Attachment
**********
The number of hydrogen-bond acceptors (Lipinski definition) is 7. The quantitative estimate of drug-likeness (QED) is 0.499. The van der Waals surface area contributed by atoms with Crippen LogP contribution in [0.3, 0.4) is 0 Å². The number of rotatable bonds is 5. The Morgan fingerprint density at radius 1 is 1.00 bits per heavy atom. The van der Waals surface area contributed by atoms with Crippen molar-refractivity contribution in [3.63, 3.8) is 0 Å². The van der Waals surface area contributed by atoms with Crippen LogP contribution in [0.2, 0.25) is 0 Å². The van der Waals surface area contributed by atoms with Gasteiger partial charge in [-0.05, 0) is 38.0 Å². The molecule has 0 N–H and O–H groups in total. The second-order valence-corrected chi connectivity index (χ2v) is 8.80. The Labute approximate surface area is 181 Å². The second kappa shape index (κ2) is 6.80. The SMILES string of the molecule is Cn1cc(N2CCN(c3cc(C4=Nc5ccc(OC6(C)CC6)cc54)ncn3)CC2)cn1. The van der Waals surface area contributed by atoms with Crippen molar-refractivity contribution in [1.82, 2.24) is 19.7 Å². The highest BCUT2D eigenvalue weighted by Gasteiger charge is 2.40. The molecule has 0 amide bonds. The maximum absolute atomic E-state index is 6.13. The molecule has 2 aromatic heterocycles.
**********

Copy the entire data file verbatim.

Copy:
The number of hydrogen-bond acceptors (Lipinski definition) is 7. The quantitative estimate of drug-likeness (QED) is 0.499. The van der Waals surface area contributed by atoms with Crippen LogP contribution in [0.3, 0.4) is 0 Å². The number of rotatable bonds is 5. The Morgan fingerprint density at radius 1 is 1.00 bits per heavy atom. The van der Waals surface area contributed by atoms with Crippen molar-refractivity contribution in [3.63, 3.8) is 0 Å². The van der Waals surface area contributed by atoms with Crippen LogP contribution in [0.2, 0.25) is 0 Å². The van der Waals surface area contributed by atoms with Gasteiger partial charge in [-0.05, 0) is 38.0 Å². The molecule has 0 N–H and O–H groups in total. The second-order valence-corrected chi connectivity index (χ2v) is 8.80. The Labute approximate surface area is 181 Å². The second kappa shape index (κ2) is 6.80. The SMILES string of the molecule is Cn1cc(N2CCN(c3cc(C4=Nc5ccc(OC6(C)CC6)cc54)ncn3)CC2)cn1. The van der Waals surface area contributed by atoms with Crippen molar-refractivity contribution in [1.82, 2.24) is 19.7 Å². The highest BCUT2D eigenvalue weighted by Gasteiger charge is 2.40. The molecule has 0 amide bonds. The maximum absolute atomic E-state index is 6.13. The molecule has 2 aromatic heterocycles.